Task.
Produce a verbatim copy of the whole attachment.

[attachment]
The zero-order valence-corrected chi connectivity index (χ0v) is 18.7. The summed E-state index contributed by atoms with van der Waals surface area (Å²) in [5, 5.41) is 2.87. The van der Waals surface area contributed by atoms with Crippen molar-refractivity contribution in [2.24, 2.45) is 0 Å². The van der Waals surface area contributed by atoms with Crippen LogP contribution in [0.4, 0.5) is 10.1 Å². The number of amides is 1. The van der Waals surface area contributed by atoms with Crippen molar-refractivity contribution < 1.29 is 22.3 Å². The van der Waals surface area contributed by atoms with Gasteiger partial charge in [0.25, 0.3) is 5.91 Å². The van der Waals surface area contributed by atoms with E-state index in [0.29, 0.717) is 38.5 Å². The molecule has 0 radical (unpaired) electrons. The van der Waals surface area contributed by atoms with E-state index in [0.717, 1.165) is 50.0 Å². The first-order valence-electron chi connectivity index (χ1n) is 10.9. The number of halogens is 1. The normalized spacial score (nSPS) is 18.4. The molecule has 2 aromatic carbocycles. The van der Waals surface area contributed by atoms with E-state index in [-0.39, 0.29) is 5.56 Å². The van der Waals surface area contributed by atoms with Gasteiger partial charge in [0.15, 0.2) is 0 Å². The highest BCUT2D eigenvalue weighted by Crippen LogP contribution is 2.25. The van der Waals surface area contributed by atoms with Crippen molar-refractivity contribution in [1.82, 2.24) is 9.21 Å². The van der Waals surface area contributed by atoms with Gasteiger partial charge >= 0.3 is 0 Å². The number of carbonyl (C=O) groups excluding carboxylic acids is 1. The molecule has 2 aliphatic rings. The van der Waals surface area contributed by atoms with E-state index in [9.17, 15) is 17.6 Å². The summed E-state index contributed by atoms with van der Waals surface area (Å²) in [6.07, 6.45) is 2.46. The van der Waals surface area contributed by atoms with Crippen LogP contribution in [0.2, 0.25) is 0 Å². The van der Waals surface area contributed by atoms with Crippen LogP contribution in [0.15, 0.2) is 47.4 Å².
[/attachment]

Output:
The zero-order valence-corrected chi connectivity index (χ0v) is 18.7. The summed E-state index contributed by atoms with van der Waals surface area (Å²) in [5, 5.41) is 2.87. The van der Waals surface area contributed by atoms with Crippen molar-refractivity contribution in [2.24, 2.45) is 0 Å². The van der Waals surface area contributed by atoms with Crippen LogP contribution in [0.4, 0.5) is 10.1 Å². The number of amides is 1. The van der Waals surface area contributed by atoms with Crippen molar-refractivity contribution < 1.29 is 22.3 Å². The van der Waals surface area contributed by atoms with Gasteiger partial charge in [0.25, 0.3) is 5.91 Å². The van der Waals surface area contributed by atoms with E-state index in [0.29, 0.717) is 38.5 Å². The molecule has 0 radical (unpaired) electrons. The van der Waals surface area contributed by atoms with E-state index in [0.717, 1.165) is 50.0 Å². The first-order valence-electron chi connectivity index (χ1n) is 10.9. The number of halogens is 1. The normalized spacial score (nSPS) is 18.4. The molecule has 2 aromatic carbocycles. The van der Waals surface area contributed by atoms with E-state index in [-0.39, 0.29) is 5.56 Å². The van der Waals surface area contributed by atoms with Gasteiger partial charge in [0.15, 0.2) is 0 Å². The highest BCUT2D eigenvalue weighted by Crippen LogP contribution is 2.25. The van der Waals surface area contributed by atoms with Crippen molar-refractivity contribution in [1.82, 2.24) is 9.21 Å². The van der Waals surface area contributed by atoms with Gasteiger partial charge >= 0.3 is 0 Å². The number of carbonyl (C=O) groups excluding carboxylic acids is 1. The molecule has 2 aliphatic rings. The van der Waals surface area contributed by atoms with E-state index in [9.17, 15) is 17.6 Å². The summed E-state index contributed by atoms with van der Waals surface area (Å²) in [6.07, 6.45) is 2.46. The van der Waals surface area contributed by atoms with Crippen LogP contribution in [0.2, 0.25) is 0 Å². The van der Waals surface area contributed by atoms with Crippen LogP contribution in [0.15, 0.2) is 47.4 Å².